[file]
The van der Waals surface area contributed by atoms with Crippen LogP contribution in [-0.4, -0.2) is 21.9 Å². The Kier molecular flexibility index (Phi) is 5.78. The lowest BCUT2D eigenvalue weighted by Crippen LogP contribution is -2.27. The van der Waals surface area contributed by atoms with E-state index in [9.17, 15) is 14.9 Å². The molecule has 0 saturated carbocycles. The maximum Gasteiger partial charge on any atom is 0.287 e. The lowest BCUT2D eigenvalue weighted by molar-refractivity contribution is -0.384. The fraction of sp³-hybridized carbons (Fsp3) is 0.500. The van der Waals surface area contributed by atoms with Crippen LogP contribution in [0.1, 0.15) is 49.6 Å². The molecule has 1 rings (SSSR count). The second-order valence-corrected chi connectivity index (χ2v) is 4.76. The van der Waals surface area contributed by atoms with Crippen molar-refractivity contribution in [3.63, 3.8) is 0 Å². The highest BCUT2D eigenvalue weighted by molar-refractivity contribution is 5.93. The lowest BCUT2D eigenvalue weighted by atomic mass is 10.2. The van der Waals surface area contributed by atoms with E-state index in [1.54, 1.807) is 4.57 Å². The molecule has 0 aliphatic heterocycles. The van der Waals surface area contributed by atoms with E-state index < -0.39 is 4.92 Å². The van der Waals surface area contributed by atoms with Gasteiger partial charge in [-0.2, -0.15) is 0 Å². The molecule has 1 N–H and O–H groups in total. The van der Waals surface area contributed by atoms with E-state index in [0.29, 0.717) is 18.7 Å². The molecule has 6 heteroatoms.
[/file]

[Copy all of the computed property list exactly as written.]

The van der Waals surface area contributed by atoms with Crippen LogP contribution in [-0.4, -0.2) is 21.9 Å². The Kier molecular flexibility index (Phi) is 5.78. The lowest BCUT2D eigenvalue weighted by Crippen LogP contribution is -2.27. The van der Waals surface area contributed by atoms with E-state index in [9.17, 15) is 14.9 Å². The molecule has 0 saturated carbocycles. The maximum Gasteiger partial charge on any atom is 0.287 e. The lowest BCUT2D eigenvalue weighted by molar-refractivity contribution is -0.384. The fraction of sp³-hybridized carbons (Fsp3) is 0.500. The van der Waals surface area contributed by atoms with Crippen LogP contribution in [0.1, 0.15) is 49.6 Å². The molecule has 1 rings (SSSR count). The second-order valence-corrected chi connectivity index (χ2v) is 4.76. The van der Waals surface area contributed by atoms with Crippen molar-refractivity contribution in [3.63, 3.8) is 0 Å². The highest BCUT2D eigenvalue weighted by molar-refractivity contribution is 5.93. The lowest BCUT2D eigenvalue weighted by atomic mass is 10.2. The van der Waals surface area contributed by atoms with E-state index in [1.54, 1.807) is 4.57 Å². The molecule has 0 aliphatic heterocycles. The van der Waals surface area contributed by atoms with E-state index < -0.39 is 4.92 Å². The van der Waals surface area contributed by atoms with Gasteiger partial charge in [-0.2, -0.15) is 0 Å². The molecule has 1 N–H and O–H groups in total. The van der Waals surface area contributed by atoms with E-state index in [0.29, 0.717) is 18.7 Å². The molecule has 6 heteroatoms.